My husband and I met working on the first seawall. It wasn’t so much love as you need someone to keep you warm up here, and carry you home when you drink too much. Charlie was hairy and I liked that. He didn’t say much, except sometimes when he couldn’t sleep he’d tell me how he was going to leave the island, move to Japan and have a dairy farm. I don’t know how he put those two things together, Japan and cow-milking. I never asked.

The first seawall held a long time but we started to hear about the ice caps melting. Then it was true, the water was higher every year. Finally it was lapping up over the top of the wall and soaking Janice Brown Bear and Bob Little and the other people stupid enough to live on the beach. They paid $22.50 to work on the second seawall so of course me and Charlie signed up. We were living on government money, and what I could make selling wood carvings on the Internet. We’d been married ten years then. We had sex Saturday nights. Other nights we’d get in bed together and our breaths would start to alternate, like the footsteps of a single person.

The first week on the second seawall was as cold as any I’d ever felt. When it’s really cold out on the water you lose all sense of yourself. Whole days I spread cement and pretended I was somebody else — an angel actually, floating on a warm cloud. I know it’s stupid and later I felt bad about it. But for the first seven days it was sweet.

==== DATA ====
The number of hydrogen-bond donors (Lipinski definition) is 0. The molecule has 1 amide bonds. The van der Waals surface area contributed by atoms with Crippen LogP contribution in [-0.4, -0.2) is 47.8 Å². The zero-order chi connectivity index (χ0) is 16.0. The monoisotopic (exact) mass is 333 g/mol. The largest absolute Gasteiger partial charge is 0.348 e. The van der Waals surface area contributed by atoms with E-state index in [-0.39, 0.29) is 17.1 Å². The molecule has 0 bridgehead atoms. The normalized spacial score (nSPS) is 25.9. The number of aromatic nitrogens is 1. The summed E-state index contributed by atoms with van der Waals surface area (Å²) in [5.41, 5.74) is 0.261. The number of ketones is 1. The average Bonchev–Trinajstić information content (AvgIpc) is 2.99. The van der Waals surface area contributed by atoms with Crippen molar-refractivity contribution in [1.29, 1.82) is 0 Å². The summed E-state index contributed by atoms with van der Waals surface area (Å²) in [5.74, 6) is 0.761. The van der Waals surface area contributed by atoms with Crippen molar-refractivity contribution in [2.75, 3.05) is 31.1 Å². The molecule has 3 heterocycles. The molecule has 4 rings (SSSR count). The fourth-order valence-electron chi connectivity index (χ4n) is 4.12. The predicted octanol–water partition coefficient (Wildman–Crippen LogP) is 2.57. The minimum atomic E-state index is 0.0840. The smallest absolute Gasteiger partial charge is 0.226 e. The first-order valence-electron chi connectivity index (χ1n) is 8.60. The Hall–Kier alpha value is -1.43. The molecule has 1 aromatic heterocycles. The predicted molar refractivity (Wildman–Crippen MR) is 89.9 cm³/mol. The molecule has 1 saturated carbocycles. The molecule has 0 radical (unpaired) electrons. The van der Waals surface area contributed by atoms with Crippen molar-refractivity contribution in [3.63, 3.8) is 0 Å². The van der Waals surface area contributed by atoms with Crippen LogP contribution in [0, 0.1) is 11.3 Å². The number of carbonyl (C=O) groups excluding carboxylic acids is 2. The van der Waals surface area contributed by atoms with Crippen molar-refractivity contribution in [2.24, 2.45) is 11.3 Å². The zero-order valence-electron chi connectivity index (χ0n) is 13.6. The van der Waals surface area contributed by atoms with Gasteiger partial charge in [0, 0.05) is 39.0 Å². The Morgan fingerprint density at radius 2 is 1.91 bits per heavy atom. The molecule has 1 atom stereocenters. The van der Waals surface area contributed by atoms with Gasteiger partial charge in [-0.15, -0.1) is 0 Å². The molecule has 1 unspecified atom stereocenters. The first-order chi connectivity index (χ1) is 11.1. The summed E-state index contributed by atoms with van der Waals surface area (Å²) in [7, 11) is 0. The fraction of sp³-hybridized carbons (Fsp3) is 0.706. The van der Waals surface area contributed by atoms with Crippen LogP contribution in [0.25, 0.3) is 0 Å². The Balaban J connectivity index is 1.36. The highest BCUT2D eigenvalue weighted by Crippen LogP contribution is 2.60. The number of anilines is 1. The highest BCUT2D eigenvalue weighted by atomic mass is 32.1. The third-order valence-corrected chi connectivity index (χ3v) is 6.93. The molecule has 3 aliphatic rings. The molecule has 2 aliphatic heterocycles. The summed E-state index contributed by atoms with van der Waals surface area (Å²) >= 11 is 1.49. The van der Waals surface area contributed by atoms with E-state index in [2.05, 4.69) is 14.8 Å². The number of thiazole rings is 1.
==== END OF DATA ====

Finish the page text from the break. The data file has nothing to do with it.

Charlie stepped off the seawall on the eighth day. I didn’t see him do it; Johnny Brown Bear yelled and then I saw Charlie’s black head bobbing in the water. I jumped in after without even thinking, and then it was white-cold and I couldn’t see. I came to on the construction platform next to the wall with Johnny pushing on my chest. Charlie was already gone.

Of course I missed him. It was like somebody came into my house and moved all the furniture around, and switched it up so much that I couldn’t remember how to put it back. It’s not so bad now, but some cold afternoons in the stormy season I still feel a ripple of regret: when Charlie talked about Japan I just let myself slide into sleep, instead of lifting myself up and taking his face in my hands and telling him not to go.


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